Crop sensor cameras are not inferior to full frame despite what magazines etc may have you believe. Again they have different advantages and disadvantages.
For example: A cropped sensor gives you greater pixel density: if you want to expand a portion of the image, as is common in wildlife photography, then they are the way to go.
The main advantages that a full frame give you are a larger image area at a given focal length and the ability to create a shallow depth of field more easily. You pay for this with more expensive and heavier kit!
If you decide what kind of images you are going to be taking and then work backwards to what camera and lens you will need then I think you will make a good and informed decision.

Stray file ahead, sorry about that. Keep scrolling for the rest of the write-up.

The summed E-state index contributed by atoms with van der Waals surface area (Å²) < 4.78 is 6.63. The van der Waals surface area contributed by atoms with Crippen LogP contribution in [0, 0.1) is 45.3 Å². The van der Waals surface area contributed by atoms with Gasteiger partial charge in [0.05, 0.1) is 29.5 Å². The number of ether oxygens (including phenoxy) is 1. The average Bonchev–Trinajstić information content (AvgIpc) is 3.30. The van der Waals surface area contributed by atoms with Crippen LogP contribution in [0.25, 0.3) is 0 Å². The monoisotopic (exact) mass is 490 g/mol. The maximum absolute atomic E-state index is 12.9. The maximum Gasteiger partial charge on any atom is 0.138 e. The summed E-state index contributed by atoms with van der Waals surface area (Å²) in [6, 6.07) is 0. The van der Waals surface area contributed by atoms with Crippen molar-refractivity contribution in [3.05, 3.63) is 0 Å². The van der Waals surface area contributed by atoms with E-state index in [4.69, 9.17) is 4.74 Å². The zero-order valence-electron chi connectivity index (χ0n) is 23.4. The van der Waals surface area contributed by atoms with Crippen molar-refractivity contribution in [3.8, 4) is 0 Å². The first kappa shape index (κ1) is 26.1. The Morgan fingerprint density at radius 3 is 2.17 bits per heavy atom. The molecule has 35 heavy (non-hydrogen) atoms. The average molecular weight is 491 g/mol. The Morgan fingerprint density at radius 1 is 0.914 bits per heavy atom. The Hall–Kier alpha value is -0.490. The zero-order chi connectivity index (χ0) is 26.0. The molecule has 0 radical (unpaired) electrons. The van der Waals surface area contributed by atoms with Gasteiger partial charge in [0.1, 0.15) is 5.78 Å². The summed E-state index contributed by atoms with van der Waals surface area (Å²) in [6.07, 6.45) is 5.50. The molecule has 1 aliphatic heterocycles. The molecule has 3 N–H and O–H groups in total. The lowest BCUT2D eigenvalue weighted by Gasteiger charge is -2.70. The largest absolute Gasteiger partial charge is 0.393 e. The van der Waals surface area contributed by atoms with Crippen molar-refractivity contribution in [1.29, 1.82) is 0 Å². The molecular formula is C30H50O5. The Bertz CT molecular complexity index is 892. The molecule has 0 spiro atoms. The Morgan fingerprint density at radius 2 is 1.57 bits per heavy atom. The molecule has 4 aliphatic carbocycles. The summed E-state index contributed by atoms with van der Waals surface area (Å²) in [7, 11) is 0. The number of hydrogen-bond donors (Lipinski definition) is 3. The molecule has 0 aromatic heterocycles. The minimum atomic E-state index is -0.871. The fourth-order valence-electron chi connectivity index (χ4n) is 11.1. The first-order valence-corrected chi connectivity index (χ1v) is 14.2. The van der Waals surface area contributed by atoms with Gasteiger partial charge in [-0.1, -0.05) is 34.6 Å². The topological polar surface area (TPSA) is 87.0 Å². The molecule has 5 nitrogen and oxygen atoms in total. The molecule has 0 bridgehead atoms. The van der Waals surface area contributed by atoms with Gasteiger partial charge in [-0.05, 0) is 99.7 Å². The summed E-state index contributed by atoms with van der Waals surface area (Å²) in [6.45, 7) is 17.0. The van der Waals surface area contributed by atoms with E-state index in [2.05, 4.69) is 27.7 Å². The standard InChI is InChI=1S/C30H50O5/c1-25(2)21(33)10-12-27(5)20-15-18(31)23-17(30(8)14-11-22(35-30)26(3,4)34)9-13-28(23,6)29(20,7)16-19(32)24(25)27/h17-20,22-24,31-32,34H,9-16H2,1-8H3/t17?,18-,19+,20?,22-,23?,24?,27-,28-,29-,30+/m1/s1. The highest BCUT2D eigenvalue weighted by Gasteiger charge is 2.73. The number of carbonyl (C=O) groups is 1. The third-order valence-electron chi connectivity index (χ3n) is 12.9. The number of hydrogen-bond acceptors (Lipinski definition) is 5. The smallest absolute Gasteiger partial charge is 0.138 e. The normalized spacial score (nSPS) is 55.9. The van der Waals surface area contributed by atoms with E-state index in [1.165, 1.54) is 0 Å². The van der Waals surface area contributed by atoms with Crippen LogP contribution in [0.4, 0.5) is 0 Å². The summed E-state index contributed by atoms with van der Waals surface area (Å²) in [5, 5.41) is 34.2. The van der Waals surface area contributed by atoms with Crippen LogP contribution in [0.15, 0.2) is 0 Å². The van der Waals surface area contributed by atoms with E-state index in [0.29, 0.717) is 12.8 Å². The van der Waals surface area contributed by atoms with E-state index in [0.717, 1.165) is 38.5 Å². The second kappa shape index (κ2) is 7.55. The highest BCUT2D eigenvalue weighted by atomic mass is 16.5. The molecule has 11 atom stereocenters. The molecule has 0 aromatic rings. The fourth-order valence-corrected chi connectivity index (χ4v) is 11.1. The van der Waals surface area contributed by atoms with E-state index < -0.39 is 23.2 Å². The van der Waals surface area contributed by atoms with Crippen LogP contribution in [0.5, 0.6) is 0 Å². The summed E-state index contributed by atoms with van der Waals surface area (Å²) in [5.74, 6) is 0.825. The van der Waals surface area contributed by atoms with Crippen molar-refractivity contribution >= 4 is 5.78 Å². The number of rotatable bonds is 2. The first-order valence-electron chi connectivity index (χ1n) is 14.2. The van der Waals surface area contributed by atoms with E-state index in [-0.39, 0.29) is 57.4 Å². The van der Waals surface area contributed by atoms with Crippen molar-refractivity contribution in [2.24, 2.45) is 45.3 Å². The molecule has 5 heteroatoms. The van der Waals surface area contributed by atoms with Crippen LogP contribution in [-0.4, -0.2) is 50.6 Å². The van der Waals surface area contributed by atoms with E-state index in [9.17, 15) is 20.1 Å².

> As I understand it though phase detect AF used by DSLRs is generally faster.
Phase detect is better (essential) for subjects moving towards or away from the camera, but contrast detect is fastest for static ones.
The Fuji X-T2 uses Phase detect autofocus (as well as contrast detect), so phase detect is not an exclusive DSLR thing.
'the X-T2’s AF system offers 91 points in a 7×13-point formation at default, and this can be expanded to 325 points in a 13×25-point formation.'
'When set to the default 91-point mode there are 49 phase-detect AF points in the centre of the array. '
'This central area with the phase-detect points covers 40% of the frame, and with the contrast detect points the total coverage is 85%. You can easily see the extent of both types as the phase-detect AF points are larger than the contrast-detect AF ones'